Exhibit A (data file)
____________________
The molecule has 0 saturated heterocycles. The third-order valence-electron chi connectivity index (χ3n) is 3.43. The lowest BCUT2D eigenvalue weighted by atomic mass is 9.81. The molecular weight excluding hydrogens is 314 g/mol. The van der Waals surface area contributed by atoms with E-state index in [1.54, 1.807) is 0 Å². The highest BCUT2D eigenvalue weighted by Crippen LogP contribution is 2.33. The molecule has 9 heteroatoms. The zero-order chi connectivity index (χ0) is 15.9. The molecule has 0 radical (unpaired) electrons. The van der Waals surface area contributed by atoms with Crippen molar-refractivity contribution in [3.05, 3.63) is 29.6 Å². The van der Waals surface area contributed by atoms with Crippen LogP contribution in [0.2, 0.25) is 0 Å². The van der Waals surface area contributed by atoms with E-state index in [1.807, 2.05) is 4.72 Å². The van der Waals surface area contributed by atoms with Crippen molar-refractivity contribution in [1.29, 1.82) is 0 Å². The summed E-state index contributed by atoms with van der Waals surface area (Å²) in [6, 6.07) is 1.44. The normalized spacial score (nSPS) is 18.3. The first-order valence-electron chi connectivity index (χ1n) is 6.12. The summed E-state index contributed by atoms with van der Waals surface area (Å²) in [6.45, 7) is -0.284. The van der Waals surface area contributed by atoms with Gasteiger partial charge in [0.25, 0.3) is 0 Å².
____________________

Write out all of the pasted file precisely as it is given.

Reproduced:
The molecule has 0 saturated heterocycles. The third-order valence-electron chi connectivity index (χ3n) is 3.43. The lowest BCUT2D eigenvalue weighted by atomic mass is 9.81. The molecular weight excluding hydrogens is 314 g/mol. The van der Waals surface area contributed by atoms with E-state index in [1.54, 1.807) is 0 Å². The highest BCUT2D eigenvalue weighted by Crippen LogP contribution is 2.33. The molecule has 9 heteroatoms. The zero-order chi connectivity index (χ0) is 15.9. The molecule has 0 radical (unpaired) electrons. The van der Waals surface area contributed by atoms with Crippen molar-refractivity contribution in [3.05, 3.63) is 29.6 Å². The van der Waals surface area contributed by atoms with Crippen LogP contribution in [0.2, 0.25) is 0 Å². The van der Waals surface area contributed by atoms with E-state index in [1.807, 2.05) is 4.72 Å². The van der Waals surface area contributed by atoms with Crippen molar-refractivity contribution in [1.29, 1.82) is 0 Å². The summed E-state index contributed by atoms with van der Waals surface area (Å²) in [6, 6.07) is 1.44. The normalized spacial score (nSPS) is 18.3. The first-order valence-electron chi connectivity index (χ1n) is 6.12. The summed E-state index contributed by atoms with van der Waals surface area (Å²) in [6.45, 7) is -0.284. The van der Waals surface area contributed by atoms with Gasteiger partial charge in [0.25, 0.3) is 0 Å².